“Not just waiting for growth to happen and then realizing that we’re something we didn’t intend to be,” said Pastor Jason Dorsey of First Assembly of God, “but that we’re growing in the way that citizens are making Lonoke what we want it to be become, and something that we’re proud of.”
Many small towns bristle at the type of change proposed in the Lonoke 2022 plan. People in them fear that positioning their towns for growth will ruin the sense of community they have known and found comfort in.
Pastor Byron Calhoun from St. John Baptist Church does not believe that will be the case in Lonoke.
“One thing we can say about us,” Calhoun said, “is that we’re willing to get there. We’re willing to face the challenge, to see that this city has the same things that other, bigger cities have.”
“People were ready with good ideas, and I think that’s what characterized the whole process,” Biles added. “It was a solutions-driven process, but again, it came from the citizens, it came from volunteers.”
While the process was led by volunteers, city leaders have bought in, both by participating in the study groups and supporting their vision.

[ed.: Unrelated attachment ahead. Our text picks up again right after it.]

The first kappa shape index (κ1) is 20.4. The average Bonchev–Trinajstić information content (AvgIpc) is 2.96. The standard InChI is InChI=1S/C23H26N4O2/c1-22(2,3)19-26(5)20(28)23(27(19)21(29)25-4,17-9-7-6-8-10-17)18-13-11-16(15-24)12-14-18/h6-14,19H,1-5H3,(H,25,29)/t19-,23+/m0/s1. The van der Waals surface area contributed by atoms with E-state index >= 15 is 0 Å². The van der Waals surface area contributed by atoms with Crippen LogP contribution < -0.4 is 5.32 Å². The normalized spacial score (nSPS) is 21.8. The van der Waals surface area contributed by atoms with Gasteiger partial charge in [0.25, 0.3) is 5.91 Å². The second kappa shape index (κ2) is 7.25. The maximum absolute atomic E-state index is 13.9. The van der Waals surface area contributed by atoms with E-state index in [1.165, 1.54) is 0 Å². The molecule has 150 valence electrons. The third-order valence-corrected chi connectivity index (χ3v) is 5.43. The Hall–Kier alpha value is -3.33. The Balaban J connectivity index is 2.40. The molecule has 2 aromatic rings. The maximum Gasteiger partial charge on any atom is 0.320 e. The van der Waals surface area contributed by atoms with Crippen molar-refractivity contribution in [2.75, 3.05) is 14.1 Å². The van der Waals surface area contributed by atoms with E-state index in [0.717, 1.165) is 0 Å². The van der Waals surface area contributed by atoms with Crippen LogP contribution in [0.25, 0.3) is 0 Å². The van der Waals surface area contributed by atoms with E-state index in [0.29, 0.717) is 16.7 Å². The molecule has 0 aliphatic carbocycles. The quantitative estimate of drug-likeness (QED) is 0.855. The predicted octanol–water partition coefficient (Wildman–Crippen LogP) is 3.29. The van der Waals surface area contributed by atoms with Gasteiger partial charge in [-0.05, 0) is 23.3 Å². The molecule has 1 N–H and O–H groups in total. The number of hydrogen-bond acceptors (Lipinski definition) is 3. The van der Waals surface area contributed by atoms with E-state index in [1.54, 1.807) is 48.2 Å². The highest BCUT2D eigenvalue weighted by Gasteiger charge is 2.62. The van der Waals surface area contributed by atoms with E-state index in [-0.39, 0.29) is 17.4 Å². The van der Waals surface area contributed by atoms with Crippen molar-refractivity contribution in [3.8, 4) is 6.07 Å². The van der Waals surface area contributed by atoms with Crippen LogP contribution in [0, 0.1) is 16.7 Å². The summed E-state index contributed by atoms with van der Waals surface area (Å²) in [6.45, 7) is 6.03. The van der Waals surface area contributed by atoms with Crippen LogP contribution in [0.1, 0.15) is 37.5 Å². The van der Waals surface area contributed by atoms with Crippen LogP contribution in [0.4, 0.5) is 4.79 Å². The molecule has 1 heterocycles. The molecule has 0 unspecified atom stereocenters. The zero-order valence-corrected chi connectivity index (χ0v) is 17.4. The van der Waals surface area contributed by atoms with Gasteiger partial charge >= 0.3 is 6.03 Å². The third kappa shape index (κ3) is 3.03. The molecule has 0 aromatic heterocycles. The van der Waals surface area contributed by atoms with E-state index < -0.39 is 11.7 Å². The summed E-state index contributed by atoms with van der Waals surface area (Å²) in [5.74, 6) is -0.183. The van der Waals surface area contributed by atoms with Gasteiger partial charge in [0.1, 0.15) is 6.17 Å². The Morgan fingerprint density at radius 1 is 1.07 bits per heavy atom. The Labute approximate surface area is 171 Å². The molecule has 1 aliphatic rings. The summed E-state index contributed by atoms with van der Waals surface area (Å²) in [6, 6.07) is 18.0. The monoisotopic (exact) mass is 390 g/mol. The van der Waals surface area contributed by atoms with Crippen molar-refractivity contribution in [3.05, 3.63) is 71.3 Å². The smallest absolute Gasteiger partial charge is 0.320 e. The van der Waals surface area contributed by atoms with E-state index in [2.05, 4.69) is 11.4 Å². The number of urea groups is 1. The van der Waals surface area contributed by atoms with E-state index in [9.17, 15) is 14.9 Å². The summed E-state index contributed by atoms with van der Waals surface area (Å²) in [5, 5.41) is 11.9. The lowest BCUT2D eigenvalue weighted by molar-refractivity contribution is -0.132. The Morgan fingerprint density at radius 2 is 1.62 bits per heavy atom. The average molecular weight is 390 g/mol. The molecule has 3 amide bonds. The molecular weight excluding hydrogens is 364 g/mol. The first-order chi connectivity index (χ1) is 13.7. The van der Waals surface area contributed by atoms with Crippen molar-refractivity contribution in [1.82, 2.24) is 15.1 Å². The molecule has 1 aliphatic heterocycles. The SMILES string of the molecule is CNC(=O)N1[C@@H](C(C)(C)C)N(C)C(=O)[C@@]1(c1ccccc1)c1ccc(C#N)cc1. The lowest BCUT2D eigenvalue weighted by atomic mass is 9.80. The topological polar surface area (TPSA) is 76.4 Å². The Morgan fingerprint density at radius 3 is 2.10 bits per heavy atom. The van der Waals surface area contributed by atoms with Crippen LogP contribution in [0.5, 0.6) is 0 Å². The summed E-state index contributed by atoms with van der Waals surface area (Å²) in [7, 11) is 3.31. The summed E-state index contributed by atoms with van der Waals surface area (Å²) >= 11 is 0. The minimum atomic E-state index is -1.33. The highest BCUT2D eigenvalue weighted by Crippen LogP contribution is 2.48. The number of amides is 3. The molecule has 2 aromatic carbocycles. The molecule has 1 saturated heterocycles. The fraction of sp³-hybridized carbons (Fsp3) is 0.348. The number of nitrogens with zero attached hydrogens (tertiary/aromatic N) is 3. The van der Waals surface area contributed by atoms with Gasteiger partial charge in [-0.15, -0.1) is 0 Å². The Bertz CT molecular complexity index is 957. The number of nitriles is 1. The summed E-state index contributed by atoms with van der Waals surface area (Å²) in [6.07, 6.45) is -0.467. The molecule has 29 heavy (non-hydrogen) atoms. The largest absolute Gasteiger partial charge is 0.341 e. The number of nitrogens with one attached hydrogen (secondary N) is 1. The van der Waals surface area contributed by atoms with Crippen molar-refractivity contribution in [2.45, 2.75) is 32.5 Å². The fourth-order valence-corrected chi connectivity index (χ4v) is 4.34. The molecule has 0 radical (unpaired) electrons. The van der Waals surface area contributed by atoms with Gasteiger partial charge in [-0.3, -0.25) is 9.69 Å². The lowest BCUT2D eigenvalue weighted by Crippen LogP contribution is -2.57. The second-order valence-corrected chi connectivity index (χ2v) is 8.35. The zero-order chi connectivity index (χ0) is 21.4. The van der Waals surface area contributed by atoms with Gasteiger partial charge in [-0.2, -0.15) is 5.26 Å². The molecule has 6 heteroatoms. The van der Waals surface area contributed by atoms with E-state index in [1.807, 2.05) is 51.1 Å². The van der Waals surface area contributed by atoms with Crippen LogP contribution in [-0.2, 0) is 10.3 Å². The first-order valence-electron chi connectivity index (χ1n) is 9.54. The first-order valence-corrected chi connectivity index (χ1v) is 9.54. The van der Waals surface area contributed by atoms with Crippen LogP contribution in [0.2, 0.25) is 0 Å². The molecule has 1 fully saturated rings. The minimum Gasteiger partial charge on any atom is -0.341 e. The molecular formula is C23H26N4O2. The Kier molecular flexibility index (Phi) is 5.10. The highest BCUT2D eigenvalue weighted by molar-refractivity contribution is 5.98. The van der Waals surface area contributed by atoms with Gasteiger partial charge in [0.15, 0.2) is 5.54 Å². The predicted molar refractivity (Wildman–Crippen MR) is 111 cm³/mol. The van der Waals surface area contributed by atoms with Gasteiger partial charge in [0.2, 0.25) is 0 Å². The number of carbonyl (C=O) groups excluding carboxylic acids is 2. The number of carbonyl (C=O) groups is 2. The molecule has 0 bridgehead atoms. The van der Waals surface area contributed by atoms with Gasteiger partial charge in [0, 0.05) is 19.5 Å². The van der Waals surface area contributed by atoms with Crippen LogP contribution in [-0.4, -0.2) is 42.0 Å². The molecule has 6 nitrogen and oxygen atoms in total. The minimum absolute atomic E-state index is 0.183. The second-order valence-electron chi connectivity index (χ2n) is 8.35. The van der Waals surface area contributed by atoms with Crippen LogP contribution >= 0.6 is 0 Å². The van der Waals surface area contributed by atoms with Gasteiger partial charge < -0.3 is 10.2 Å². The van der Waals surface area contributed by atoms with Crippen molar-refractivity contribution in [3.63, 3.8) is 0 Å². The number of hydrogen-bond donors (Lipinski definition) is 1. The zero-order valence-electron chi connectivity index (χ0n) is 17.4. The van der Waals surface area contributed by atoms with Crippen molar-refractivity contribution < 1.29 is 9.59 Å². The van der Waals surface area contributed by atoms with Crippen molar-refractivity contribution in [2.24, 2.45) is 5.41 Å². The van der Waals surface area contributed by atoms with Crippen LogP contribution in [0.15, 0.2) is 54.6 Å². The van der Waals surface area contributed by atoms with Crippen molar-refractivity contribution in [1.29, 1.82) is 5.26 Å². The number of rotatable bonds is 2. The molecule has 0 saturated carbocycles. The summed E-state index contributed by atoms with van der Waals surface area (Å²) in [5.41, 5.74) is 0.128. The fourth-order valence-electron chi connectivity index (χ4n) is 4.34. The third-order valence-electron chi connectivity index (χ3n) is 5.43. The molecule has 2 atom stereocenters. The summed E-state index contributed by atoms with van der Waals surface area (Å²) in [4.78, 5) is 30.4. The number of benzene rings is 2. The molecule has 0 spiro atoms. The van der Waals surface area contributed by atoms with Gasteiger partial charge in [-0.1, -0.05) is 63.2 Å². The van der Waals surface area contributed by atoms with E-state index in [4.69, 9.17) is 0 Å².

“As a small town, we don’t have grant writers, or people that can constantly research for grant programs for us,” added council member Koy Butler. “As a small town, we don’t have grant writers, or people that can constantly research for grant programs for us. So, it’s really nice to have these groups involved in that process.”
While grants will help pay for some of the plan’s solutions, others will require residents to approve tax increases. A sales tax hike will be on the ballot for voters in November.
“We found out that that was one of our major, major needs that we had is our water system is old, our sewer system is old,” McCrary stated. “We’re gonna start doing major repairs on it.”
The group already counts a handful of successes. Among them are new lights for the walking path along Front Street, a mural on the side of a gas station near downtown, and a walking tour of historic homes. Some of the other projects be bigger and more complicated.
“We have some housing opportunities,” said Pastor Aubrietta Jones of Lonoke First United Methodist Church. “We need a little bit more family housing. We probably need some housing for people with a little bit more modest income, families maybe that are just getting started in life. And there’s been some movement in that area, and I’m excited to see more.”
The Lonoke 150 executive committee will host a public forum to officially launch the Lonoke 2022 plan at Lonoke First United Methodist Church at 6:30 p.m., Oct. 23. Residents will be able to ask questions, give feedback, and continue participating in the process that could redefine the city.
“Giving our students, and younger people in the community, and idea of what really is available, and helping them to believe that Lonoke can be what they envision it to be for themselves,” Dorsey said.
“It’s a prime time for Lonoke to move forward and take advantage of these things,” Elmore added.